In April 2019, Fondation CAB invites the emblematic and iconoclastic Swiss artist John Armleder (b. 1948 in Geneve) to conceive a unique exhibition. Armleder brings together pioneers of the Swiss art scene since the sixties, adhering to the epitome of primary abstraction and graphic geometry that originated in Switzerland in the second half of the century, with international artists working in the wake of this tradition, appropriating this heritage in their own, free and eclectic manner.
Rather than presenting these art practices as mere schematic examples of exercising abstraction in painting, Armleder takes us on a swirling journey through perception-gobbling geometrical confusions; 2D and 3D distortions and immersive trompe l’oeil installations in which the surrounding architecture becomes doubled, fragmented or disembodied.
Following the German Bauhaus experiments, Swiss Geometric Abstraction became a major contribution to 20th century art, with its sober and rational aesthetics based on harmony and equilibrium and technical perfection, culminating into distinct “Swiss” formal aesthetics. This tradition resonates throughout the entire exhibition.
Alentour takes shape as a single immersive installation. Like a mosaic of paintings and other wall-based works in which the conversations between the artists are as important as their discrete contributions: their eccentricities delightfully celebrate the pleasures of collaboration and friendship. The works of John Armleder, Stéphane Kropf andJohn Tremblaybear witness to this (Kropf and Tremblay having collaborated several times with Armleder, a great supporter of their work, over the past years), They will take up the central exhibition hall at Fondation CAB.
Since the 1980s, Armleder has been researching abstraction and notions of modernism through methodologies such as appropriation and citation. His “Furniture Sculptures”, in which found objects are mixed with abstract geometric or monochrome painting, stand critical towards the notion of ‘style’, and ironically distance themselves from the academism of traditional abstraction.
John Tremblay (b. 1966, Massachusetts) works with silkscreen and flattened scrap metal to exhibit circular forms, deriving from the straight, hard angles and rectangles that generally adorn Geometric Abstraction. The abstract painting of Stéphane Kropf(b. 1979, Lausanne) however, attracts the attention of the observer by playing with optical vibrations. The colours that make up his work don’t reveal their maximum effect until spectators perceive from up close, surrendering themselves entirely to meditative observation.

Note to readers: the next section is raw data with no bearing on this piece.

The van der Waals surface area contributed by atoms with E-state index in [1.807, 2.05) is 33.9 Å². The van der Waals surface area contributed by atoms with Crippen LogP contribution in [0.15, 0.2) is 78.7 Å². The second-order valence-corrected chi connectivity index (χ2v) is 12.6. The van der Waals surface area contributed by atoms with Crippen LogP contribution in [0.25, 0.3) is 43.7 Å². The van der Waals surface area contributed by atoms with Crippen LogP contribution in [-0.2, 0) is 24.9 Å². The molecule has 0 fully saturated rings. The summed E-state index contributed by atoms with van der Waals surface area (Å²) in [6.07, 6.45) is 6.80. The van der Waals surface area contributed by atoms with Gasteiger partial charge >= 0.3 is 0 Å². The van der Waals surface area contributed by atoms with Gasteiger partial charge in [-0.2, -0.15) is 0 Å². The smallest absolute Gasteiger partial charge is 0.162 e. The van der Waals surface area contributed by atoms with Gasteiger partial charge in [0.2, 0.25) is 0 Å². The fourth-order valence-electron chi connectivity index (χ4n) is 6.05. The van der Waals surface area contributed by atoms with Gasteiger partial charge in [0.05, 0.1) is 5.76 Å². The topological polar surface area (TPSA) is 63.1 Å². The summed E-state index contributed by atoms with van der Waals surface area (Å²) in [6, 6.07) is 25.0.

This informal meeting of friends and resonating artistic practices is amplified into a significant research thanks to the inclusion of other invited artists in the second part of the exhibition. Somewhat ten other artists hailing from the same tradition of geometric abstraction adorn the walls in an arbitrary, though unique composition.
Like Christian Flocquet(b. 1961, Geneva), whose geometric forms, binary associative colours and diagonal compositions make up monumental canvasses. Or Domenico Battista(b. 1946, Triggiano) who started his practic in Venezuela in the seventies, interpreting Op Art by infusing his paintings with vibrations, rhythm and dynamic energy flows that distort the gaze. Also Philippe Decrauzat (b. 1975, Lausanne) is fascinated by optical forms and researches their capacity. He infuses influences deriving from Op Art to manipulate the relationships between his works; the spaces in which they are situated; as well as the movement and perception of the spectator.
Sylvie Fleury(b. 1961, Geneva) appropriates ready-made desired consumer goods to reflect on the obsessive trail of seduction, temporary satisfaction, and resurgent desires. Provokingly, the tagline “Yes To All’ regularly surfaces in her body of work, which further deploys a slick and attractive visual language to seduce her – by consumerism conditioned – spectators. Echoing this preoccupation, Blair Thurman(b. 1961, New Orleans) issues standardised and simple forms from quotidian life to bridge the notion of optical perception with a reflection on how media is saturating our visual culture. He explores the correlation between representation and abstraction, borrowing from Pop Art and Minimalism and associating them with contemporary elements of entertainment and pop culture. Mai-Thu Perret(b. 1976, Geneva) equally draws on what thrives our contemporary capitalist society, by questioning the position of ritualistic practices within, hinting at the notion of utopia. She incorporates feminist literary references, and looks at Modernism, Arts and Crafts as well as Eastern cultures to construct her visual art practice, which consists of performance, sculpture, installation and applied arts.
In Alentour, John Armleder identifies and unravels many of the major threads that make up our contemporary aesthetic discourse. As a producer of performances, paintings, sculptures, installations and works that radically defy these classifications, he is constantly disrupting and questioning expectations on what art is and how it functions in society. Going through each of his projects, one conveys an honest respect for the energizing role of coincidence and chance in art, as it tends to do in life.
Opening reception: Tuesday April 23, 6 – 9PM
Exhibition dates: 24 April – 22 June 2019
Wednesday – Saturday: 12 – 6PM
Extended opening hours during Art Brussels 24 – 28 April
Wednesday – Saturday: 10AM – 6PM